updated on 21 July 2020
Do you have any advice for a successful video interview or virtual assessment centre?
With virtual assessment centres and interviews replacing the in-person versions due to coronavirus, here are some tips for virtual assessments:
It sounds obvious, but don’t let anything in the background distract your interviewers or fellow assessment centre attendees – move that drying rack with the old pants hanging limply into shot away from your webcam! Place yourself in front of a neutral background in a bright, well-lit room.
Make sure your internet connection, speakers and camera are working 90 minutes before the interview or assessment centre is due to start. Set up the computer so the camera is slightly above your eyeline if possible – avoid a low shot that will have recruiters peering up at the contents of your nostrils, or a close-up that looks like a NASA moon survey. Ideally, position the camera so that most of your upper torso is in shot. Test how the background and lighting look on camera, so you have time to change your set-up if necessary. Close any other open applications on your computer.
If you lose your internet connection during the interview or assessment centre, don’t panic. If you cannot reconnect, you may be able to dial into the meeting or exercise on your mobile phone, so keep this charged and nearby (on silent). If problems persist, use your mobile data to send a quick email to the HR team explaining that you got disconnected – the firm should be able to accommodate you.
Recruiters and lawyers will view your housemate or dog barging into shot or making distracting noises off-camera as unprofessional. Let other people know when your interview or assessment centre is taking place and that you need to have a room undisturbed for a set amount of time. If your pet is unable to understand – or refuses to acknowledge – this heads-up, ensconce them safely in another part of the house. If your fish refuses to heed your words, they must still stay in their tank – they have won this round.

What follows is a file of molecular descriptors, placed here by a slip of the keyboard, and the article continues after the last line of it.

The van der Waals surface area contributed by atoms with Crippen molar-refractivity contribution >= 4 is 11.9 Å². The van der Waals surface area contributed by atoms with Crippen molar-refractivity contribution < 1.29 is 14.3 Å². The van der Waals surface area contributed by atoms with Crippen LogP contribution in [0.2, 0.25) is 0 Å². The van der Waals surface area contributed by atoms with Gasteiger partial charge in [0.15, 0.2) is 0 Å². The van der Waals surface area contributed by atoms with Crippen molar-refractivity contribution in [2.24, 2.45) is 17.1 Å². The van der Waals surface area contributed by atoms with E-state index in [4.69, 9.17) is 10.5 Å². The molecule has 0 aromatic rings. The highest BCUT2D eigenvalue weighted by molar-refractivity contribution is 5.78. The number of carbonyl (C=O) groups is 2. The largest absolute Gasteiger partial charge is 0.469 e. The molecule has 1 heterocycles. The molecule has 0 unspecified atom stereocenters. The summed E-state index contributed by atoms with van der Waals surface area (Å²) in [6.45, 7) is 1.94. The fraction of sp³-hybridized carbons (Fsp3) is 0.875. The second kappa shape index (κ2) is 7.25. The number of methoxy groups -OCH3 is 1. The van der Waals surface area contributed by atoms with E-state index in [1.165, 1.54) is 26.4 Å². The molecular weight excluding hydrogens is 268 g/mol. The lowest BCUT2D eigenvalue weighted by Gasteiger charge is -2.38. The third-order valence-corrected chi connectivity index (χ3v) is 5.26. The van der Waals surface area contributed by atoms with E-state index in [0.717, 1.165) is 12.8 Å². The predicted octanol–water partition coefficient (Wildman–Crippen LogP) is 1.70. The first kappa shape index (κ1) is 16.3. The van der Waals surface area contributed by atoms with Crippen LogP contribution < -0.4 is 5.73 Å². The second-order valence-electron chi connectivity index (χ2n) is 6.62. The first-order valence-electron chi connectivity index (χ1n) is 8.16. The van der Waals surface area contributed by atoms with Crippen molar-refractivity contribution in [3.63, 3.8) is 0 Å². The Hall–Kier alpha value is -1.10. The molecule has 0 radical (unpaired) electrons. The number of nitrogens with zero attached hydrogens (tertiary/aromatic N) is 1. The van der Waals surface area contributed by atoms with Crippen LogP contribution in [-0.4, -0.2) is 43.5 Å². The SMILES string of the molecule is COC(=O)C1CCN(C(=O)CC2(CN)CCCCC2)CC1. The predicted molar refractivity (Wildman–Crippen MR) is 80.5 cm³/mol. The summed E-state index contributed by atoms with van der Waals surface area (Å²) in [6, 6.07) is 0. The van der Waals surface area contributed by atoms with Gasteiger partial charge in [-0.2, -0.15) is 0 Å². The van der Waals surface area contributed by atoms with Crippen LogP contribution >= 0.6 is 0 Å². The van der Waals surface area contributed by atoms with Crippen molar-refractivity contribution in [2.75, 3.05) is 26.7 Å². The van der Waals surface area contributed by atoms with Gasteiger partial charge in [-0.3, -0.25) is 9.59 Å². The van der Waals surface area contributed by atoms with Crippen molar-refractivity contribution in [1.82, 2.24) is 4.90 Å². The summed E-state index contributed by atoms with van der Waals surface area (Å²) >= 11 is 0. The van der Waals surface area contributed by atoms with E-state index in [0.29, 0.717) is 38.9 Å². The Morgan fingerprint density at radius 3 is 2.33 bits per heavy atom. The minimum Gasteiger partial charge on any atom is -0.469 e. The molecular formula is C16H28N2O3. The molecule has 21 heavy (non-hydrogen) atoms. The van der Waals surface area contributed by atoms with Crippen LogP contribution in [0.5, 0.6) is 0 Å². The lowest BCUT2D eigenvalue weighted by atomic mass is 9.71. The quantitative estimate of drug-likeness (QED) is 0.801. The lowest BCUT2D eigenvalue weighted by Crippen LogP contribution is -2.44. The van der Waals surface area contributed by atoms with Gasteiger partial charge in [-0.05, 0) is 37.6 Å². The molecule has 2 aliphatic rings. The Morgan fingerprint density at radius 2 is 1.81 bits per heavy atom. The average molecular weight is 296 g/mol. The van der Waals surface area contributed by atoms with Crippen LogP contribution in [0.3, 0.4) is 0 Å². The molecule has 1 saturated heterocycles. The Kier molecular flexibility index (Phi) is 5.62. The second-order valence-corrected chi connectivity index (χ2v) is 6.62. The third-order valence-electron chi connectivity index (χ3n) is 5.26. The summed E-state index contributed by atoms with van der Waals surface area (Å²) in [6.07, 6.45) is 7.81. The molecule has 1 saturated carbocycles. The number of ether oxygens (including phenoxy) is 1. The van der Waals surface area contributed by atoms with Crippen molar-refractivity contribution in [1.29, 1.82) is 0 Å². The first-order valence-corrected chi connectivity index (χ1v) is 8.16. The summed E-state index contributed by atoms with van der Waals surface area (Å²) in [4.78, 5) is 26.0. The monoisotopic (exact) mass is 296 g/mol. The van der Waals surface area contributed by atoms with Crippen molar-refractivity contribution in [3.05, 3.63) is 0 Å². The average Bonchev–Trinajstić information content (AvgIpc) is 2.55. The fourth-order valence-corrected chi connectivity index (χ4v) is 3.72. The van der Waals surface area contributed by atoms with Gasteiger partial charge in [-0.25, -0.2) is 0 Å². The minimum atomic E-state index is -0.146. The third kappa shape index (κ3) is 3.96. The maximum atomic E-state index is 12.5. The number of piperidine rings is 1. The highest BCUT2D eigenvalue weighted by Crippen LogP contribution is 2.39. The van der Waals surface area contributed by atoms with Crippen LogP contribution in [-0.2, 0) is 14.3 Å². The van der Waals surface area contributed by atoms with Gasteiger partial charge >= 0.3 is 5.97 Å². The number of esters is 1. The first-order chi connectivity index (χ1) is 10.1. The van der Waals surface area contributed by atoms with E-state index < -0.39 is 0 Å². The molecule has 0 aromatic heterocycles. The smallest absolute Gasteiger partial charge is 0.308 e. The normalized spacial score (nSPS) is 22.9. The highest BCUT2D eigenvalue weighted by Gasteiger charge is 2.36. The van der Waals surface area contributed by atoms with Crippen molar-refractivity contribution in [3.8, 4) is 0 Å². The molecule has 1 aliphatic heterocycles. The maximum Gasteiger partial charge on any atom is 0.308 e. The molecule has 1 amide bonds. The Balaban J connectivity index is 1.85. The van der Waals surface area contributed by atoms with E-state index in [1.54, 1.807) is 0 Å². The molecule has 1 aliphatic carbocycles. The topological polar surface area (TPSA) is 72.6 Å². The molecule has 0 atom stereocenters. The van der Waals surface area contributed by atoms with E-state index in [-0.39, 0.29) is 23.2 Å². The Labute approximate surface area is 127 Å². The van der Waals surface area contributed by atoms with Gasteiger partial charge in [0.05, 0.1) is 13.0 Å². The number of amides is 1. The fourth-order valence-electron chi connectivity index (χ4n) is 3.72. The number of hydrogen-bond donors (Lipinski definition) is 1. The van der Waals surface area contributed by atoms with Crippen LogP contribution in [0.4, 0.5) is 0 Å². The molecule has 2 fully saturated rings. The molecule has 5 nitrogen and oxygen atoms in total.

You don’t want an alarm to go off or someone to call you during the interview. Similarly, if you have a washing machine or dishwasher that plays a charming ditty when it completes a cycle, make sure this cannot be heard from the room you are going to use, or – even better – ensure that it is switched off.
Dress exactly as you would for a formal interview. That includes lower body – it’s unlikely that you will need to move during the interview, but if you do, the decision to wear tracksuit bottoms will have backfired.
At some point in the interview, you will be given an opportunity to ask questions. Meanwhile, most assessment centres include a Q&A session – often with recruiters or partners. In both situations, make sure you prepare a couple of good questions to ask and make sure that you speak up at least once, even though this can seem daunting.
Whether virtual or in person, assessment centres can feel strange – knowing that you are being constantly assessed and that you are in direct competition with the other candidates is not the most relaxing way to spend four hours. Nonetheless, don’t let nervousness or over competitiveness lead you to try to dominate every discussion or lead every group exercise; equally, don’t sit back and be passive. It is important to be an active participant, while treating all your fellow candidates as valued colleagues. That means engaging fully with what others say and offering encouragement and a willingness to embrace ideas that are not your own.